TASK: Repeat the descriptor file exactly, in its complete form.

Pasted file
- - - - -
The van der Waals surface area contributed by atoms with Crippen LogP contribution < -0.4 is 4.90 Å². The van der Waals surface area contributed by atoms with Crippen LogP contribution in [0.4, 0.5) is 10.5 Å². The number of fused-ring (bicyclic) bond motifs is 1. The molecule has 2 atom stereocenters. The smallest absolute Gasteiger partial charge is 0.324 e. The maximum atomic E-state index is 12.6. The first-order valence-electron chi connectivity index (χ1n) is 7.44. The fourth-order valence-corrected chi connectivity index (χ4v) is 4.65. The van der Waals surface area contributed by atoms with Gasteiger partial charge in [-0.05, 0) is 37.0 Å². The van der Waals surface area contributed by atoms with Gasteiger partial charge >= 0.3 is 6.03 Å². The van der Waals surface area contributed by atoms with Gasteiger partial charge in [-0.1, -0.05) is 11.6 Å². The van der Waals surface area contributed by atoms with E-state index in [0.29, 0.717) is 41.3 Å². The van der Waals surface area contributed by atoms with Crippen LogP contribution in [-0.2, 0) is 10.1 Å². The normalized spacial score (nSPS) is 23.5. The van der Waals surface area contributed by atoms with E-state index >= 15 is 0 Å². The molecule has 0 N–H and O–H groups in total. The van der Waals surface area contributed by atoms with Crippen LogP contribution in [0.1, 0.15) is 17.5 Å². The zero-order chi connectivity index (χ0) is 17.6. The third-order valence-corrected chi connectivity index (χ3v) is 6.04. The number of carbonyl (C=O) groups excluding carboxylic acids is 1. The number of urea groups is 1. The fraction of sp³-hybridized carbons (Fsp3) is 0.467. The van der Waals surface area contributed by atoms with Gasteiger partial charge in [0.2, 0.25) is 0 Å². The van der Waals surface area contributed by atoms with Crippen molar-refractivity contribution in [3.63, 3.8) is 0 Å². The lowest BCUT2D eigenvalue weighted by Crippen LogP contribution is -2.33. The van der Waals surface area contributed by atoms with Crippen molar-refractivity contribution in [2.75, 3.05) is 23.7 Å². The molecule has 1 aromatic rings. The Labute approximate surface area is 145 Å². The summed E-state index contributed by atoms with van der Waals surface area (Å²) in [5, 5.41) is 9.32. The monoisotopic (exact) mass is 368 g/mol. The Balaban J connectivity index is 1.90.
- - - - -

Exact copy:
The van der Waals surface area contributed by atoms with Crippen LogP contribution < -0.4 is 4.90 Å². The van der Waals surface area contributed by atoms with Crippen LogP contribution in [0.4, 0.5) is 10.5 Å². The number of fused-ring (bicyclic) bond motifs is 1. The molecule has 2 atom stereocenters. The smallest absolute Gasteiger partial charge is 0.324 e. The maximum atomic E-state index is 12.6. The first-order valence-electron chi connectivity index (χ1n) is 7.44. The fourth-order valence-corrected chi connectivity index (χ4v) is 4.65. The van der Waals surface area contributed by atoms with Gasteiger partial charge in [-0.05, 0) is 37.0 Å². The van der Waals surface area contributed by atoms with Gasteiger partial charge >= 0.3 is 6.03 Å². The van der Waals surface area contributed by atoms with Gasteiger partial charge in [-0.1, -0.05) is 11.6 Å². The van der Waals surface area contributed by atoms with E-state index in [0.29, 0.717) is 41.3 Å². The van der Waals surface area contributed by atoms with Crippen LogP contribution in [-0.2, 0) is 10.1 Å². The normalized spacial score (nSPS) is 23.5. The van der Waals surface area contributed by atoms with E-state index >= 15 is 0 Å². The molecule has 0 N–H and O–H groups in total. The van der Waals surface area contributed by atoms with Crippen LogP contribution in [0.1, 0.15) is 17.5 Å². The zero-order chi connectivity index (χ0) is 17.6. The third-order valence-corrected chi connectivity index (χ3v) is 6.04. The number of carbonyl (C=O) groups excluding carboxylic acids is 1. The number of urea groups is 1. The fraction of sp³-hybridized carbons (Fsp3) is 0.467. The van der Waals surface area contributed by atoms with Gasteiger partial charge in [0.2, 0.25) is 0 Å². The van der Waals surface area contributed by atoms with Crippen molar-refractivity contribution in [3.63, 3.8) is 0 Å². The lowest BCUT2D eigenvalue weighted by Crippen LogP contribution is -2.33. The van der Waals surface area contributed by atoms with Crippen molar-refractivity contribution in [2.75, 3.05) is 23.7 Å². The molecule has 1 aromatic rings. The Labute approximate surface area is 145 Å². The summed E-state index contributed by atoms with van der Waals surface area (Å²) in [5, 5.41) is 9.32. The monoisotopic (exact) mass is 368 g/mol. The Balaban J connectivity index is 1.90.